She said M3 Ranch will have a sophisticated western architecture – “cowboy cool or cowboy chic” -- and that the current plan calls for more than 200 acres of green space scored with bicycling and running paths, plus “multiple” amenity centers and “a couple of resort-type swimming pools.”

North Rock has agreements to bring in three prominent builders, Plantation Homes, David Weekley Homes and American Legend Homes, to build most of the homes, Branch said.

The South Pointe development zoning and site plan initially were approved by the council in 2006, Branch said. They were back at the council last month because the site plan had expired. The council asked for a few changes, including additional larger lots for more custom homes.

The council also approved $5 million from a special taxing district to help fund about $11.5 million worth of infrastructure for the initial phases of South Pointe.

The long-range South Pointe plans have several more phases, including a 100-acre section of commercial zoning where the planned boulevard – called Lone Star Parkway -- connects to U.S. 287 just west of the Phase 2 homes.

But Branch said the next phase will contain more housing. As for the commercial phase, “Obviously that’s driven by rooftops.”

Mansfield’s housing market has continued to strengthen, according to real estate officials and market indicators.

Longtime Mansfield real estate agent Dee Davey, citing statistics from the Arlington Board of Realtors, said Mansfield houses sold faster this March than in March 2013 – 56 days on the market vs. 66 days. Prices increased slightly, to $86 per square foot from $82, in the same March comparison.

Other evidence of a seller’s market includes a reduced inventory of homes – a 2.5-month supply of homes during the year ending March 31 of this year compared with a 3.9-month supply for same period last year. Davey said any less than a six-month supply indicates a seller’s market, but she doesn’t think the two new planned developments would overload the market with supply.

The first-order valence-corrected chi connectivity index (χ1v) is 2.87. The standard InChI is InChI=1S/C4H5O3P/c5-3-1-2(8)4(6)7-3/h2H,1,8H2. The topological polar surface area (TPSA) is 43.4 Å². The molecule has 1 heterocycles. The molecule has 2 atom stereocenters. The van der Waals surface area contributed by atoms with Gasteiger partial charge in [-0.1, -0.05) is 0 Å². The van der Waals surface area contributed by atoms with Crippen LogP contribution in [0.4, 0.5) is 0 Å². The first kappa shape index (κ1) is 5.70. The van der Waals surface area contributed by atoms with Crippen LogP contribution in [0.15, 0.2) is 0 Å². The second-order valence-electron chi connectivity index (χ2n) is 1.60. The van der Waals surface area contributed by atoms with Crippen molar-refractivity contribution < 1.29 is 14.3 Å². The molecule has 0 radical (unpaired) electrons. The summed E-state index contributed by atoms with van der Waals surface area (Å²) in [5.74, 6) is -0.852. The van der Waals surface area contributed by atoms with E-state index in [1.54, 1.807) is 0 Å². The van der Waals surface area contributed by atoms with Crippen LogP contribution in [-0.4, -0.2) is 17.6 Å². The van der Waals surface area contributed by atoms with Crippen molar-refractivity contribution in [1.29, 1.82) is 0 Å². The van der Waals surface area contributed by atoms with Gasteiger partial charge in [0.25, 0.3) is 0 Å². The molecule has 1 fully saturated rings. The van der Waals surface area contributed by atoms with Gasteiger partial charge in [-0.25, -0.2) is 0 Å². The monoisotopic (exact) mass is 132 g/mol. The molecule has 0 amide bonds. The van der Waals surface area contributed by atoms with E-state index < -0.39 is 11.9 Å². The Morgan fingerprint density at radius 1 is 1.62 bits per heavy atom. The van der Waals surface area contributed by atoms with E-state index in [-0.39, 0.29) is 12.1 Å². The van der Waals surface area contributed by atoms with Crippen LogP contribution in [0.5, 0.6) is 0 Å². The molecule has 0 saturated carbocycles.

“I think we can handle it,” Davey said. “I think that over the years, this is going to be extremely beneficial to the city.”

Ted Wilson, principal of Residential Strategies of Dallas, a housing analyst, said cities often find a rise in quality housing when the cheap – or “legacy” – infill lots left over from the previous housing cycle finally sell off.

“Now we have newer developments coming in at market price as opposed to discounted legacy lot prices,” Wilson said. “I think Mansfield will be excited about the quality of the housing they’ll be getting from here on.”

City Manager Clayton Chandler said the addition of more than 2,000 jobs over the past five years has help fuel home buying.

Last year the city streamlined its zoning process to make it easier, not only for the city but for builders and developers. In the new ordinance, the zoning classifications now include all the landscaping, building materials, architectural design and other standards the city wants to ensure quality development.

That allows builders and developers to see those requirements early in the process, where they can decide whether they want to pursue zoning before spending time and money. If they want to seek rezoning and they can meet all the criteria, they are entitled to the the rezoning and don’t have go to the council.

“I think the ordinance is tough but fair,” McCaslin-Schlieker said. “It will hold builders to a higher standard of what they can build in Mansfield.”

Robert Cadwallader, 817-390-7641 Twitter: @Kaddmann